No points in guessing that Dr Vaseegaran (Rajinikanth) calls his rogue humanoid Chitti (also played by Rajinikanth) back from retirement to stop the evil birdman in a war, which sometimes appears as juvenile as Chhota Bheem fighting Kalia, except that it’s not meant to be that way.

Then there is Nila (Amy Jackson), another humanoid who literally donates her master control unit to Chitti. Talk of love stories in the modern world!

It all begins on a good note—fantastic 3D, probably the best in an Indian film till date, humour as popular in Tamil films and a distinct tone. You look for high points before reaching that one final noisy assault, which has the power to make or break a science fiction action film. However, you never get there as everything is served cold without much motivation or justification.

Moreover, the film is saddled with Rajinikanth’s legacy as he simply refuses to talk without delivering punch dialogues.

It is Akshay Kumar’s monster bird that excites to some extent. In fact, he does his best to balance a film that keeps giving extra attention to spectacles than its plot. By the climax, you are convinced that he is not going to win despite his best attempts. In spite at the cost of reliability, it is totally a Superstar Rajini show.

In the 150-minutes, 2.0 dedicates a major chunk in making Chitti fight Pakshiraja as Vaseegaran sits inside a van. The same visual keeps playing throughout the film to an extent that you want to get into the driver’s seat and collide into a tree.

Not that the film hasn’t been visualised well, but the final product is terribly repetitive. What made Enthiran endearing was the surprise quotient brought in by Chitti and how humans react to it. Plus, it was mostly a scientist versus scientist story before the big war. The new film follows a reverse trajectory and loses grip in the process.

Shankar’s film is a let-down. His characters haven’t evolved the way the world around them has. ​

Rating: 2/5

Airtel Digital HD Recorder / Kerala Vision Digital TV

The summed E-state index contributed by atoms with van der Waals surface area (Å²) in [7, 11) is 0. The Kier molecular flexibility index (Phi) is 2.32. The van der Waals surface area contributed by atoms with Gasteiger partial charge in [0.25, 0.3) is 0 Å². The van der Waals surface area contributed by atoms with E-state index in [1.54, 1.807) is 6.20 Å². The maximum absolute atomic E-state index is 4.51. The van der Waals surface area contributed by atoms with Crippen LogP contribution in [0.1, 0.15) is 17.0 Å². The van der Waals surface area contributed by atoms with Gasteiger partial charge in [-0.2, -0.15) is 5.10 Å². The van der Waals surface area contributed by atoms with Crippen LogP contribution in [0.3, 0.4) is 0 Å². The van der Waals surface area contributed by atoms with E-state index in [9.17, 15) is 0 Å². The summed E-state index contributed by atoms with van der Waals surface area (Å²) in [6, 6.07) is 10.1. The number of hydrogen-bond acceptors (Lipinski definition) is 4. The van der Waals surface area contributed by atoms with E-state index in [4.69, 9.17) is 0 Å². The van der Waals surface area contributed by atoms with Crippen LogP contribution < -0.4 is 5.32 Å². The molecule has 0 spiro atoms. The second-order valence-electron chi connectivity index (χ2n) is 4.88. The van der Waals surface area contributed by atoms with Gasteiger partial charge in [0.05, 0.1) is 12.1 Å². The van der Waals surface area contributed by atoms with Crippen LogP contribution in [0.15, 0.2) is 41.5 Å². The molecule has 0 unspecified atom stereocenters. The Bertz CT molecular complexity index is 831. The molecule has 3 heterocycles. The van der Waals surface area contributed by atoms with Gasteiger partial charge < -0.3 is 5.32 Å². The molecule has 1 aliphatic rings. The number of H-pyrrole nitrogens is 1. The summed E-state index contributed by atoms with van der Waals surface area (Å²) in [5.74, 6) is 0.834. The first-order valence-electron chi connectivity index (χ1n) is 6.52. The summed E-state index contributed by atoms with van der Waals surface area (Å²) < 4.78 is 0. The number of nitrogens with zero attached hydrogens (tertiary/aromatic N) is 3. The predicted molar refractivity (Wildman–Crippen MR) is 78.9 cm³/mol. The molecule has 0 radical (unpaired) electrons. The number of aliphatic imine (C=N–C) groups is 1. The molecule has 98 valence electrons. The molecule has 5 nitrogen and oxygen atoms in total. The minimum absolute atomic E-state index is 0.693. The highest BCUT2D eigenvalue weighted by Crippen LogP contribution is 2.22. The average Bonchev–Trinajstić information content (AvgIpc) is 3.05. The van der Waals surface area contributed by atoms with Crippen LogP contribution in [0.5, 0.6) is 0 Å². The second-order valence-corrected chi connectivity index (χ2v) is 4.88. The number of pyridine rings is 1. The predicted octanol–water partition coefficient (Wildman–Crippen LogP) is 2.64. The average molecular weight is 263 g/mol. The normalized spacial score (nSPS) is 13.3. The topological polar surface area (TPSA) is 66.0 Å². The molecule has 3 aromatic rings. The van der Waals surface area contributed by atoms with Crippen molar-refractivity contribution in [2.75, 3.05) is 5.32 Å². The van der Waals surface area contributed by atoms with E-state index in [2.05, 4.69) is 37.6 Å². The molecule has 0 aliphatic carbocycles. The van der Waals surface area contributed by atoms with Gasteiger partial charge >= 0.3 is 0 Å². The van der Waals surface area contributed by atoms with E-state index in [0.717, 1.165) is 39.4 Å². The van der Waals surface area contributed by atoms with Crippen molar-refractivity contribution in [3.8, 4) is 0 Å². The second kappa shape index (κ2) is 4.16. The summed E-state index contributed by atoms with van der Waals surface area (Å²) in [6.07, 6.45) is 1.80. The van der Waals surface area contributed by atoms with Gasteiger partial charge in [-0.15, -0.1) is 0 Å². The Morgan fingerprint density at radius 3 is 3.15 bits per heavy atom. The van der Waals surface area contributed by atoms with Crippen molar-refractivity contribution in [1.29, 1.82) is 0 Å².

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Kedarnath - Movie Review

[Image: Kedarnath-Stills-2.jpg]

Cast: Sushant Singh Rajput, Sara Ali Khan
Director: Abhishek Kapoor

A pilgrimage to Kedarnath in June, 2013, turned out to be the last trip for thousands of people. One of the most devastating disasters of this decade left the world stunned and buried in immeasurable grief. Director Abhishek Kapoor (Rock On, Kai Po Che) chooses this historic catastrophe as the background of his latest film Kedarnath, and immediately faces the most obvious challenge—how to believably recreate the natural calamity in its entirety?

So he decides to tackle it late in the movie, and in the process, becomes heavily dependent on performances, making the build-up and the climax predictable.

In Kedarnath, Mansoor Khan (Sushant Singh Rajput) is a porter (piththoo in Hindi). Well aware of the local geography and religious customs, he doesn’t refrain from shouting Lord Shiva’s name on top of his lungs. Though he believes his work is a way to serve the almighty, he doesn’t hide religious identity while at it.

Kullu (Nishant Dahiya) is the representative of the local priests. Hot-headed and young, he understands the social dynamics that is tilted in favour of the Hindus and wants to exploit it for more lucrative business opportunities. He gets heartbroken and vengeful after finding out about his fiancée Mukku’s (Sara Ali Khan) affair with Mansoor, knowing little about the nature’s plan for them all.

Tushar Kanti Ray’s breath-taking shots welcome the audience into Mansoor and Mukku’s world that’s all about sparkling rivers and shining mountain tops. While the contrast of green and silver soothes your eyes, Sara’s rebellious attitude catches your fancy. She is fierce, sharp tongued and in control of her surroundings. For a debutante, she appears confident.

On the other hand, Sushant eases us into noticing the societal layers and how he represents the generation that doesn’t put religious beliefs over everything else in life. He is natural, charming and nuanced. He isn’t your typical ‘hero’ who would flex muscles at the slightest provocation. He sometimes downplays emotions and that surprisingly serves the film.

Pooja Gor, who plays Sara’s elder sister, confronts Mansoor for courting her sister but fails to get any reply. He is well aware of his social conditions. Later, he breaks into tears while cleaning his horse. It’s a remarkable shift for small town leads whose primary trait so far has been nonchalant masculinity.

More than anyone or anything else, it is Sushant who brings out Abhishek Kapoor’s vision in Kedarnath as a lower-middle class Muslim boy in love with a Hindu priest’s daughter in one of the most revered pilgrimage points. His understated and layered performance adds gravitas to this predictable tale of brat girl-humble boy love story.